Comments on the draft report should be submitted to HHS by May 6, 2005.

Mail
Comments can be mailed to:
Secretary's Advisory Committee on Genetics, Health, and Society
Attn: Suzanne Goodwin
NIH Office of Biotechnology Activities
6705 Rockledge Drive, Suite 750
Bethesda, MD 20892

E-mail
E-mail comments to Suzanne Goodwin at goodwins@od.nih.gov. Fax

Fax comments to 301-496-9839.

For further information contact Suzanne Goodwin at the above address; by phone at 301-496-9838; or by e-mail: goodwins@od.nih.gov. Sources:

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Medicare Rx Spending to Outpace GDP Growth; Hospital-Spending Growth Not Expected to Slow

The 40th annual Medicare Trustees report to Congress, released on March 23, reveals the financial status of the nation 's largest government health-care program. Following are some of the most significant findings/forecasts from the report and corresponding potential consequences for all taxpayers.

Prescription-Drug Benefit Growth Rate Will Be Nearly Double GDP Rate

Spending on the new Medicare prescription-drug benefit (Medicare Part D, which takes effect in 2006) is estimated to grow annually by 10 percent from 2006 to 2014. That growth rate is nearly double the estimated average annual GDP growth rate of 5.1 percent! Medicare prescription-drug spending is projected to cost more than $1 trillion over nine years (2006-2014). Medicare Part D will be financed primarily by general tax revenues-not through a Medicare trust fund like Part A (the Medicare hospital-insurance trust fund, known as HI).

To sustain the rapidly growing expenditures of Medicare Part D, all working Americans will have to pay higher taxes, or other taxpayer-financed programs will have to be reduced.

Medicare Hospital Expenses Exceed Payroll-Tax Revenues


In 2004 HI payroll-tax revenues fell short of HI expenditures, creating an imbalance for the first time since 1998. Total HI payroll taxes amounted to $153 billion compared with $164 billion in benefit payments. Wage growth was lower than earlier HI payroll-tax estimates. Total HI expenditures are projected to increase from $182.5 billion in 2005 to $323.9 billion in 2014. The report also stresses that HI fund assets will be exhausted in 2020. Thus in the long run, hospital spending deficits will require substantial increases in tax revenues and/or reductions in benefits.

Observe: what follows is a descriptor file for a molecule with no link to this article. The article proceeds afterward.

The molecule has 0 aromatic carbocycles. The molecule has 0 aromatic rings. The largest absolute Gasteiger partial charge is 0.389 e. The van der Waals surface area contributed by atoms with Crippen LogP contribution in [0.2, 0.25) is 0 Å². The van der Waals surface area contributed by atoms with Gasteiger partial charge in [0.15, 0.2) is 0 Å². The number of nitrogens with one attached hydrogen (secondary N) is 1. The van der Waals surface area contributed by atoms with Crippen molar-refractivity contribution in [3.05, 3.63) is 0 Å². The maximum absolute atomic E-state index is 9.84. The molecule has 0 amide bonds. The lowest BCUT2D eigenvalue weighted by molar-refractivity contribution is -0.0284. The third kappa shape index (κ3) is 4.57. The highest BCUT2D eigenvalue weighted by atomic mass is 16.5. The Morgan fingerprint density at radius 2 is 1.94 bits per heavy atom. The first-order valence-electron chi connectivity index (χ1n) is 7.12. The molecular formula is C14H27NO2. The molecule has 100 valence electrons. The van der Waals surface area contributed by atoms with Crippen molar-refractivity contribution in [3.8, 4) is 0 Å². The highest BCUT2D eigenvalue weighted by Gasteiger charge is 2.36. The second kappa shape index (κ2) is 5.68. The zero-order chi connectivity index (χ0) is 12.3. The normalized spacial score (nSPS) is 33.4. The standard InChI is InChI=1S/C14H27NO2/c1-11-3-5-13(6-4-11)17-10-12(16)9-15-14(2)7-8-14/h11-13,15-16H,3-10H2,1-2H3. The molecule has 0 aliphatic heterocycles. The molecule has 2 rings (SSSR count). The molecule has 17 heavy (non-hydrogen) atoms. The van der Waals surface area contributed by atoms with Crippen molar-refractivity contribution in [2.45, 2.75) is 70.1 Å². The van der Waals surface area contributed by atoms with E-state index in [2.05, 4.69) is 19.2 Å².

Conservatives who pushed for the prescription-drug bill claimed that it would help reduce Medicare costs. The logic was that expanding drug coverage for seniors (even though the majority already had coverage) would help keep them from being hospitalized and thus lead to lower hospital costs. However, projected hospital spending has actually increased since the passage of the drug bill. There are many factors affecting Medicare cost increases, such as increased payments to rural areas, economic factors, etc. But one thing is certain: American taxpayers have taken on a very large financial burden by adding the drug benefit.

Prompt and Decisive Action Required The report concludes, "The financial outlook for the Medicare program continues to raise serious concerns. Total Medicare expenditures were $309 billion in 2004 and are expected to increase in future years at a faster pace than either workers' earnings or the economy overall....We believe that prompt, effective, and decisive action is necessary to address [Medicare's] challenges." There is no doubt about it. Medicare is going to need a major overhaul in the near future. And adding more benefits (such as proposed genetic screening tests) without seeing if the drug benefit actually helps reduce hospitalizations would be irresponsible and potentially damaging to the nation 's economy.

Source:
  • 2005 Annual Report of the Board of Trustees of the Federal Hospital Insurance and Federal Supplementary Medical Insurance Trust Funds: (http://www.cms.hhs.gov/publications/trusteesreport/).

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Indian Tribe Sues Researchers for Unconsented Genetic Studies

When members of the Arizona-based Havasupai Tribe agreed to allow researchers to collect some 400 blood samples for diabetes testing and research, they had no idea their genetic information would be used to study them for schizophrenia and inbreeding. The members object to this stigmatizing research and say they would not have authorized it because it conflicts with their religious beliefs, according to Lori Andrews, professor of law at Chicago-Kent College of Law. The Havasupai insist they should have been asked to consent to such research. The Tribe 's litigation lists six causes of action:

  1. breach of fiduciary duty and lack of informed consent;
  2. fraud and misrepresentation/fraudulent concealment;
  3. intentional or negligent infliction of emotional distress;
  4. conversion (using the possessions of another as one's own);
  5. violation of civil rights; and
  6. negligence.

Andrews points out, "The pending lawsuits will determine whether certain acceptable practices for animal research require a higher level of ethics when applied to the human realm." [emphasis added]

Sources:

  • Privacy Journal, April 2005 (www.privacyjournal.net), citing "Havasupai Tribe Sues Genetics Researchers" by Lori Andrews, J.D. This article was originally published in Law and Bioethics Report (Volume 4, Issue 2), 2004, pp. 10-11: (http://www.louisville.edu/medschool/ibhpl/lab_report.htm).
  • Havasupai Tribe et al. v. Arizona State University, 3:04-CV-1494, (D. Ariz.): Tilousi, et al. v. Arizona State University, 3:04-CV-1290.

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Health Freedom Watch is published by the Insitute for Health Freedom. Editor: Sue Blevins; Assistant Editor: Deborah Grady. Copyright 2005 Institute for Health Freedom.